On January 4, O Globo reported on the assertion by state representative Rodrigo Amorim (of the far-right Brazilian Social Liberal Party–PSL) that Aldeia Maracanã—an urban indigenous community (aldeia means “village”) in Rio de Janeiro—is “urban garbage.” Amorim, one of the two men that broke the street sign in memory of late city councilor Marielle Franco prior to October’s elections (and was subsequently elected state deputy with 140,000 votes), described Aldeia Maracanã today as a “crack land” in need of a “cleaning” to “restore order,” stating that there were no indigenous persons there, but only “migrants with no relations to Indians.” Echoing the same logic and plans as former governor Sérgio Cabral during the group’s eviction from the grounds of the abandoned Indigenous Museum in Rio’s North Zone in 2012-2013, Amorim defended that the area could serve as a shopping mall, parking lot, leisure area or as part of the neighboring Maracanã Stadium. He added that “those who like Indians should go to Bolivia, which is not only a communist country but is also governed by an Indian.”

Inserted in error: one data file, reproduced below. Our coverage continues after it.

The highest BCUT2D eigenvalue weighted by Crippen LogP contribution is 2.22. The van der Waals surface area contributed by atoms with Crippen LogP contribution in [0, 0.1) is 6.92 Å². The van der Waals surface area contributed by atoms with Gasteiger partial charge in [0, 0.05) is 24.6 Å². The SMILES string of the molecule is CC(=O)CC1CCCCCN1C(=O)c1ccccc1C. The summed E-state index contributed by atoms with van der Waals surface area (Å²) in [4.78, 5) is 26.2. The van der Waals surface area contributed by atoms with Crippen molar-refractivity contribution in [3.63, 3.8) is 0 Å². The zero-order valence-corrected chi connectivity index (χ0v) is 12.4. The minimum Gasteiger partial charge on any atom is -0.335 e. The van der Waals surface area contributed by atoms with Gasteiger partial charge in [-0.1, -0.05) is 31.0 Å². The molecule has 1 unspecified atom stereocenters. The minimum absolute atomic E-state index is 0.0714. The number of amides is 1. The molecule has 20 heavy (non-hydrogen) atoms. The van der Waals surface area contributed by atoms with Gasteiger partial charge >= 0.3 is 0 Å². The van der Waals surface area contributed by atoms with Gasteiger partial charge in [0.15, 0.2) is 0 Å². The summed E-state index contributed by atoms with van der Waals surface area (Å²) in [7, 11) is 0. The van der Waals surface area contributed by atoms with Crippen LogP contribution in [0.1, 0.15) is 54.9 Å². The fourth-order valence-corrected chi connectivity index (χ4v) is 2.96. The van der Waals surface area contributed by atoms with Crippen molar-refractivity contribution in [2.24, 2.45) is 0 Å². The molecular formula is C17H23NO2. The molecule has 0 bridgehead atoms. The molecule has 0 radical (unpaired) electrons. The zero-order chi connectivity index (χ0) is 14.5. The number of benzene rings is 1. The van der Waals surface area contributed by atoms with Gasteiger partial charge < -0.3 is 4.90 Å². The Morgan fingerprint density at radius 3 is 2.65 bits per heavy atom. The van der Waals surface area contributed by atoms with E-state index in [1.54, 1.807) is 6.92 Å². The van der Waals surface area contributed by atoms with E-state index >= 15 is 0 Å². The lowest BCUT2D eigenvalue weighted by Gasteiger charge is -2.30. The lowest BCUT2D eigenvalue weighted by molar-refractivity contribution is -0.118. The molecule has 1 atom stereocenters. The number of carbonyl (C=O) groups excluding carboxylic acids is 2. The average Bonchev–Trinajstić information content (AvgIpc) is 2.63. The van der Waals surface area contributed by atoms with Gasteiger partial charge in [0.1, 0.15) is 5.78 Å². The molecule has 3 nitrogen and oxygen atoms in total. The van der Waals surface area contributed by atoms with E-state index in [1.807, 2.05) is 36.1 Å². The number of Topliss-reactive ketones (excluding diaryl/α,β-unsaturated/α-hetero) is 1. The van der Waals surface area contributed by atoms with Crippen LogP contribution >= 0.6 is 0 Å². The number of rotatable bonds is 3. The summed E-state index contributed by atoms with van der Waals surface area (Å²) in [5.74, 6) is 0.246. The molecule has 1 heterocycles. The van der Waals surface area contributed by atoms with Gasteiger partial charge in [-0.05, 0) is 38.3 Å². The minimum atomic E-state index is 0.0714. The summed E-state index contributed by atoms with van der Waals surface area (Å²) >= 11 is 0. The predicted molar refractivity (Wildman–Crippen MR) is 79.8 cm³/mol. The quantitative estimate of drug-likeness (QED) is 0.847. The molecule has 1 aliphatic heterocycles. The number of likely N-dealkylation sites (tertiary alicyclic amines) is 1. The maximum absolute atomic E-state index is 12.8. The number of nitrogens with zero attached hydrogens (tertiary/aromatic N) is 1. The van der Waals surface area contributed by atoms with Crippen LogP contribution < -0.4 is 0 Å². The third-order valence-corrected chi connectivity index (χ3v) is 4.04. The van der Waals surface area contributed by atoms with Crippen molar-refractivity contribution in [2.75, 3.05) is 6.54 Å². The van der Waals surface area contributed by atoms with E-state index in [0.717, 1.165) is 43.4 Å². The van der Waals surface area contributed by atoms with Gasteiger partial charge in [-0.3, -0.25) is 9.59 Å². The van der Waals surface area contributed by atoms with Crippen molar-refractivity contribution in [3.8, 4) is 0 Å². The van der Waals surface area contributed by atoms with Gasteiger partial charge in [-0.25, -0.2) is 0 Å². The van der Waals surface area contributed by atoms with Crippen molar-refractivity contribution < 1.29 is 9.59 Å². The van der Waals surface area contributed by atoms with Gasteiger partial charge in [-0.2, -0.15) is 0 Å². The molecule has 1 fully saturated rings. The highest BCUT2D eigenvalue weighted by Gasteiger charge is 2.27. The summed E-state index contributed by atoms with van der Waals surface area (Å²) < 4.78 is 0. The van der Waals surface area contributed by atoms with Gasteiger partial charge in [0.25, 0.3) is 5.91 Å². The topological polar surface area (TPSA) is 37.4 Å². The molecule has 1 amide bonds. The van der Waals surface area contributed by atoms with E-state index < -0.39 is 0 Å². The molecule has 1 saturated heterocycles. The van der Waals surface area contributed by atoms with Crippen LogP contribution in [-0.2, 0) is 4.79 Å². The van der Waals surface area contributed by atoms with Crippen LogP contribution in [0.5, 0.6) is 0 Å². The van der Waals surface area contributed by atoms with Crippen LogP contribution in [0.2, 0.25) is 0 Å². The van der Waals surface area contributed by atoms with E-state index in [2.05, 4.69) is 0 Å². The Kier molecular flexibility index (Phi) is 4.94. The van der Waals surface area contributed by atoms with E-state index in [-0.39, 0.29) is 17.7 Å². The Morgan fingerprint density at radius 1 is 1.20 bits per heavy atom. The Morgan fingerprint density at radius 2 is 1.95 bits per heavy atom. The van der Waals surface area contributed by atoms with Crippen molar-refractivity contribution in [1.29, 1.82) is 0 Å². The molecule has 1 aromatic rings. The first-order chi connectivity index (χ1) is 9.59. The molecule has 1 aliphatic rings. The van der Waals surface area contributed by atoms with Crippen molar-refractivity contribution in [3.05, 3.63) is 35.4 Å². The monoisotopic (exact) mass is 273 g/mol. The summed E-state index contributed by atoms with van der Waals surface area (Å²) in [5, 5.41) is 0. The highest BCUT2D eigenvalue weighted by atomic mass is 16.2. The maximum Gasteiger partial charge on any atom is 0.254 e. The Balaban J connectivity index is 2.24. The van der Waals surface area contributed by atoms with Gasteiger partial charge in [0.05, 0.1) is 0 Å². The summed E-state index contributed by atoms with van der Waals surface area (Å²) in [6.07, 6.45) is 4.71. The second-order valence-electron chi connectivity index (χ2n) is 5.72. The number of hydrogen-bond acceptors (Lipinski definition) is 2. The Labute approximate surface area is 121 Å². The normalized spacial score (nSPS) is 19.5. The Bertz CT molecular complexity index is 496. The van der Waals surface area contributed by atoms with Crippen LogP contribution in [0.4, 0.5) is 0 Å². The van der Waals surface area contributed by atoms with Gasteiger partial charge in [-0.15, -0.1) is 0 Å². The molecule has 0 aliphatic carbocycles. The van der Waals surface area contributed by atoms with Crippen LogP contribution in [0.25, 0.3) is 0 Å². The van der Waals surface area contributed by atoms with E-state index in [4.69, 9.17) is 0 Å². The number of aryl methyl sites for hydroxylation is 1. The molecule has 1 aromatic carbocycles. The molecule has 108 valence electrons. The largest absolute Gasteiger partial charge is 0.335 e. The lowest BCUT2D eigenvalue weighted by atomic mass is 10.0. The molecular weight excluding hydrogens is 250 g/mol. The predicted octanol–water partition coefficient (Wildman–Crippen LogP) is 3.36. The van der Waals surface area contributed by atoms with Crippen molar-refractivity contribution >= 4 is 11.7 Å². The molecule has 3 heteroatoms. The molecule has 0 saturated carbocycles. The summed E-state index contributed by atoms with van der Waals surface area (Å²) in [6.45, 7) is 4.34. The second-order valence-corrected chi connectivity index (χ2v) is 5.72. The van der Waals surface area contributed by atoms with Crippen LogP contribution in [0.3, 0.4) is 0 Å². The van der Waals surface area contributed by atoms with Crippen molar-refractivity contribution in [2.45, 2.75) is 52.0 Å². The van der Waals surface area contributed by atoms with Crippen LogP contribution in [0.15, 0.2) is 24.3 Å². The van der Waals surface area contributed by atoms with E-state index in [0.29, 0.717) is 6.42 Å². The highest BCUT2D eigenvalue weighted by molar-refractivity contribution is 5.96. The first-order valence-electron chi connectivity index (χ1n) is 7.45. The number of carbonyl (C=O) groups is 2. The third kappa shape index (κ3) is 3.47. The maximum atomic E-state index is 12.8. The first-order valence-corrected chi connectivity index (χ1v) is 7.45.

To anyone familiar with the history and struggle of Aldeia Maracanã, Amorim’s affirmations are evidently misinformed. They also echo the prejudice and discrimination that president-elect Jair Bolsonaro and his allies have been expressing in regards to indigenous peoples in Brazil. In response to this discrimination, a group composed of members of Aldeia Maracanã is considering suing Amorim, according to co-president of Rio’s State Council for Indigenous Rights, Carlos Doethyró Tukano. President of the Aldeia Maracanã Indigenous Association Marize Guarani called for more action from left wing parties, unions, and social movements in Rio and across Brazil in the face of such attacks from the new government, stating: “The unions and left wing parties have all been too quiet, but we will not be quiet. The Acampamento Terra Livre (“Free Land Camp”—a national indigenous meeting held in Brasília every year) has to be the biggest one yet this year.”